>>> this morning, on the move again. >> within hours, another airport and part of new york's subways are set to finally reopen. but the big apple faces major gridlock and new power failures. another hospital evacuated, as generators go down. >>> in new jersey, a presidential promise of help. devastated shore towns, where the danger isn't over. the smell and sound of natural gas lines fill the air. >>> five days left. it is the final sprint as both presidential candidates return to the campaign. but how has sandy changed the race? >>> and the video going viral you've got to see. a toddler in tears because she's just had it with the election. >>> good morning. i'm sunny hostin, in for paula faris. >> and i'm rob nelson. good morning, everybody. we begin with the latest in sandy's aftermath. the storm is now being blamed for at least 74 deaths. more than 6 million people are without power, spread throughout 15 states. >> natural gas fires are burning in or threatening several communities, particularly in new jersey. and another airport, new york's la guardia, reopens today wit
this is a live picture of new york city, dealing with snow. closer to home, a different situation, but still watching for the possibility of snow flurries in parts of our region. closer to home, we are hearing reports of sleet coming down. we are monitoring the situation and the problems that millions are facing in new york. we begin with senior meteorologist bob ryan. >> we have been on the edge of two major storms, sandy and now this nor'easter. this region all radar shows the snow in northern parts of new jersey. we have this little patch of leftover moisture coming through and it has enough in it, and the live doppler in the storm center, the temperatures even though they are in the low 40's, producing a little bit of light sleet but the main thing is the temperatures overnight tonight will stay above freezing. when you hit off to school and work most everything will be out of here. maybe eight lingering sprinkle or snowflake. 35 degrees above freezing, no winter weather advisories or anything. the good thing is after we get through early tomorrow morning sunshine coming back and big cha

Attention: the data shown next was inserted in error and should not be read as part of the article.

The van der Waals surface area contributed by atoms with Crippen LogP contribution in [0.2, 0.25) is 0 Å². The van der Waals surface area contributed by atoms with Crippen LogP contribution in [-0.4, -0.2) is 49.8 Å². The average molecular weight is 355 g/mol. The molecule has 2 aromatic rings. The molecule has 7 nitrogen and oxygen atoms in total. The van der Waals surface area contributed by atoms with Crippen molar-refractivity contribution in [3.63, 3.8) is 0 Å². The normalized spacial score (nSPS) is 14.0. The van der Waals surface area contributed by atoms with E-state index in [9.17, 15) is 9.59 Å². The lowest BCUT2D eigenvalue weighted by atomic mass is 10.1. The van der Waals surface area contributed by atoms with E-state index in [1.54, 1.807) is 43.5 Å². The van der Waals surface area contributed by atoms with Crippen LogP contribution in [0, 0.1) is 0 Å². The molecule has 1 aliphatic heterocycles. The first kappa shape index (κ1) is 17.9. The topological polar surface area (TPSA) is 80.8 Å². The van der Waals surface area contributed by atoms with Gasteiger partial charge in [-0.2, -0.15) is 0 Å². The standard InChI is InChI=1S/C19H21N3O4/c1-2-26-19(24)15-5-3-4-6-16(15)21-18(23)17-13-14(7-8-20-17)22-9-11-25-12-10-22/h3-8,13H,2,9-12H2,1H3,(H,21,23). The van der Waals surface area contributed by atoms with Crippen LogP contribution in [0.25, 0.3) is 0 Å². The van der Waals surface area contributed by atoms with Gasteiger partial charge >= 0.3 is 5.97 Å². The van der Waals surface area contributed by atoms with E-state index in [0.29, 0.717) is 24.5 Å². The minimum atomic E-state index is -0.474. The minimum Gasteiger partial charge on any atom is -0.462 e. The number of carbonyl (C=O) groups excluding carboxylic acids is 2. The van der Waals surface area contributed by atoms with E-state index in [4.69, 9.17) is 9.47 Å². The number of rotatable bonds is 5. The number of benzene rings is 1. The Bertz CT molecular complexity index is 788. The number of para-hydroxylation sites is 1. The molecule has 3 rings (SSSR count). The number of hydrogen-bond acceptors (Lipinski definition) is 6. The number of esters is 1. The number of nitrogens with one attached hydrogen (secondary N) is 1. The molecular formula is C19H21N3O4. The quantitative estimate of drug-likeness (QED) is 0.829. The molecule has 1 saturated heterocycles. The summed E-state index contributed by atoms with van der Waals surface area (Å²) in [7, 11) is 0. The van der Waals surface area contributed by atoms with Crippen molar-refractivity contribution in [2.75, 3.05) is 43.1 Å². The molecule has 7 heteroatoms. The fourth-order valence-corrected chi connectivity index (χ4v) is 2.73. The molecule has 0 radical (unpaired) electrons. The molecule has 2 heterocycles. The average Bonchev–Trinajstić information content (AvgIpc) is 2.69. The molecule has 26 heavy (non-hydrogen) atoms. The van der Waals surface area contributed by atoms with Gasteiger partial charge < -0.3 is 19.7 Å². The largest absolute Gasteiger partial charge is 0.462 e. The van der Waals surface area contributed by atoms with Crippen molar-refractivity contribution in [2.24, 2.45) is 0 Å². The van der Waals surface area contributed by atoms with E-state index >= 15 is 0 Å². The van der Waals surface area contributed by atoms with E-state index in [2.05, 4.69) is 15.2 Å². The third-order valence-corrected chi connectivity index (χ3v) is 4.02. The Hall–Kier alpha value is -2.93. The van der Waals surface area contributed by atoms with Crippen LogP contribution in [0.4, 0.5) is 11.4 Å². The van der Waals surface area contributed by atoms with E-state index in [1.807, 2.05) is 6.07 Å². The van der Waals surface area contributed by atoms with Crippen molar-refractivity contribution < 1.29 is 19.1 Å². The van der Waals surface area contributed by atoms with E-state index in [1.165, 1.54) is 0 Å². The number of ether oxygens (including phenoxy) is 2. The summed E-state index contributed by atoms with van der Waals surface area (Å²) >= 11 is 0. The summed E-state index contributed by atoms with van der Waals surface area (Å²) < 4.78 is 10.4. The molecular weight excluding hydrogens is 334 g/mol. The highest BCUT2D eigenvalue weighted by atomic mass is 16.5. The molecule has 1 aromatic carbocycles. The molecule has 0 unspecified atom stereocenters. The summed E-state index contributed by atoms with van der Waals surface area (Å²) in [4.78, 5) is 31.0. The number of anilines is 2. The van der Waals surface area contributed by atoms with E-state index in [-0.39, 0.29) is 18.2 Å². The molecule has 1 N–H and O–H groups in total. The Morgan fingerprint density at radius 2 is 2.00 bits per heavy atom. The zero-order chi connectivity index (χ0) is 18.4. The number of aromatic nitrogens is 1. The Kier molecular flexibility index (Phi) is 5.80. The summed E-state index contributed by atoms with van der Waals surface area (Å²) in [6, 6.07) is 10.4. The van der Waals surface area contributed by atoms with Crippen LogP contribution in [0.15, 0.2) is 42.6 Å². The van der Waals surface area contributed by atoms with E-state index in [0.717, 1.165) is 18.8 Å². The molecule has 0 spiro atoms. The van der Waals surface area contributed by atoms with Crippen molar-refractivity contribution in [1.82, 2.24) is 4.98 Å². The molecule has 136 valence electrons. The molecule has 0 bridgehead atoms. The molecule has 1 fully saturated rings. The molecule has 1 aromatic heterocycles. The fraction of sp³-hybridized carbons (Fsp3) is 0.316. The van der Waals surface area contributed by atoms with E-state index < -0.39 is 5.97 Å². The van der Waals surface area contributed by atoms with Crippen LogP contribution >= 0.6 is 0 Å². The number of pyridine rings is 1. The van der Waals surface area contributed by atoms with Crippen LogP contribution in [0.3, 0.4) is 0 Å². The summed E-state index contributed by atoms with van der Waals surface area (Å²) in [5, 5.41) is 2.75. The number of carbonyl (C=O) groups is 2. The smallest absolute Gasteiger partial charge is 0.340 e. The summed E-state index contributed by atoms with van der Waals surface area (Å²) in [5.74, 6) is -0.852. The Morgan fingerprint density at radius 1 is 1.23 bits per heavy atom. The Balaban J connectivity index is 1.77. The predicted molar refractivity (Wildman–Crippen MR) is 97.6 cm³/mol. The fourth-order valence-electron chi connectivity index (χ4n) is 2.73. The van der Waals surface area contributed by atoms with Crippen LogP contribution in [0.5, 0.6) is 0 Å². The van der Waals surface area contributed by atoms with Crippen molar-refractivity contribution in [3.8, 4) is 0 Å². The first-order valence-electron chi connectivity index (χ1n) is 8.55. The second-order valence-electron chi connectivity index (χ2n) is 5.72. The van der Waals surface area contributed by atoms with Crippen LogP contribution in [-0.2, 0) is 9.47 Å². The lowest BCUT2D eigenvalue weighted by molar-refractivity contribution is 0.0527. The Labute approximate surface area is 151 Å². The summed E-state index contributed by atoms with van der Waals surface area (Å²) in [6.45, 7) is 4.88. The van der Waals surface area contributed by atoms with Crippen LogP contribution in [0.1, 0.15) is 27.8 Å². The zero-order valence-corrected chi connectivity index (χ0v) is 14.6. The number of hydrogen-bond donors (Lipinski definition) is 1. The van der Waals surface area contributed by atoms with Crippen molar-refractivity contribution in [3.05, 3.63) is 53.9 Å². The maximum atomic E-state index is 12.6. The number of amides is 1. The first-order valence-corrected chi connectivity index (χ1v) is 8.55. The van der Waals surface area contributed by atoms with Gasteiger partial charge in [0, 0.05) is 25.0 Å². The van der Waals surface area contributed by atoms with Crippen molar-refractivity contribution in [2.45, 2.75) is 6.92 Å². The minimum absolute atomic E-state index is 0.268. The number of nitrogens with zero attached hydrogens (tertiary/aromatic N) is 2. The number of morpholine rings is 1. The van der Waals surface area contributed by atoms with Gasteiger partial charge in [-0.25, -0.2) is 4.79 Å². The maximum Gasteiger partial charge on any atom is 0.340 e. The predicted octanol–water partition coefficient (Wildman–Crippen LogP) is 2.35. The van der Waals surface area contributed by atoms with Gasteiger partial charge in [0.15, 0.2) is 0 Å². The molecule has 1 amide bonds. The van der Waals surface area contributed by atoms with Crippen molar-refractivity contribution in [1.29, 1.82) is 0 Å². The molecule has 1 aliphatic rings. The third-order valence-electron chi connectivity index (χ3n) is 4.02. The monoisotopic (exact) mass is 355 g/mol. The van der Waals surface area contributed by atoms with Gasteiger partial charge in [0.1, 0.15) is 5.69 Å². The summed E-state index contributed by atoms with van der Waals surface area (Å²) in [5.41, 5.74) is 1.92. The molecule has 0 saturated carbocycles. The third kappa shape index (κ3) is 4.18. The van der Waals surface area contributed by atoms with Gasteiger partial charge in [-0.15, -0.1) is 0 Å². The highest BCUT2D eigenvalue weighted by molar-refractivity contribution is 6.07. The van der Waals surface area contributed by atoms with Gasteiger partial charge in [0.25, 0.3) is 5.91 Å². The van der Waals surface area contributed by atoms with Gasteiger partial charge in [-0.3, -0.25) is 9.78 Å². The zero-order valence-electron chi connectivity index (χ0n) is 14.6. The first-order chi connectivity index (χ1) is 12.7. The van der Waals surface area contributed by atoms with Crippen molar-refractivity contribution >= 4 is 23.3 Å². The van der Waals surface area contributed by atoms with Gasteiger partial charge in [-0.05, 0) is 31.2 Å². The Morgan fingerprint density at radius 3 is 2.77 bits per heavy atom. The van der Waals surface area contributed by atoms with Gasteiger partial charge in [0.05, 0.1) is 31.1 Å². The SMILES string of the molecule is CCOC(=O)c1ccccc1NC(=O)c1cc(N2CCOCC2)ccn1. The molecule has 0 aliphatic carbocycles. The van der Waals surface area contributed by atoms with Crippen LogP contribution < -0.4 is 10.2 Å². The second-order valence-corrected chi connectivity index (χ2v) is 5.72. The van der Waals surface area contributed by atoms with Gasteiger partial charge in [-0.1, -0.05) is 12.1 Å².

. some of the biggest cries for help are coming from new york's staten island where the superstorm has claimed at least 19 lives. among them, two little boys, brothers, a 2-year-old and a 4-year-old. their bodice weies were found i marsh on thursday. their mother's suv was washed out when rising waters engulfed their vehicle. people living on the island told nbc's ann curry support has been far too slow in coming. >> every single person on this block lost everything. >> we just want everyone to know that we are hurting down here, and we need help immediately. >> well, fema teams did walk through staten island neighborhoods on thursday trying to make sure victims signed up for federal help. >>> elsewhere, the national guard handed out water, food, and diapers last night. 17 military aircraft arrived in new york state carrying power repair trucks from california. in virginia, the uss san antonio was loaded up with relief supplies and sent off to new york and new jersey. the city of hoboken is finally getting back on its feet after flooding stranded 20,000 people. governor chris christie
nightmare for millions of people across the eastern seaboard and especially in new york and new jersey. the devastation across the jersey shore is staggering. in some areas homeowners are only now being allowed to inspect the ruins of what had been their homes to try and salvage what they can. in hoboken across the hudson river from new york city, families trapped by sandy even today, are being rescued by units of the national guard. in new york, tens of thousands of commuters lined up for buses as most subway tunnels remain flooded. federal officials have already brought in a million meals and other emergency supplies to the city and more will be needed. the totals across the country in sandy's wake, at least 93 dead including 38 in new york city and 12 in new jersey. some 4.5 million homes and businesses without power. an enormous number but one that is better than it had been. an estimated $50 billion in storm-related losses, a number that keeps rising. on the campaign trail, mitt romney encountered a heckler wh
. i can report to you right now, the new york city sanitation has set dump trucks and tractors that are at the end of this street picking up debris. the floodwater actually destroyed property inside the homes. take a look at this pile of garbage. refrigerators, furniture, all of this has to be dumped and take it out of here. if it sits here with the water damage, it will begin to mold. they are setting up port of parties so they can have sanitation. verizon is setting up a tower. that is a situation right now. we have been watching total strangers come by on this street offering food and water to people who live here. that is the latest from the situation here. no need to tell you they are. that's the marathon will be run did they think it should be postponed for another week. connell: thank you very much, adam. dagen: by the way, i just re- tweeted a column about why the marathon should not be run. power outages, meantime, still causing major problems. unbelievable, almost undescribable problems for drivers. take a look at this video. long lines at gas stations. not because of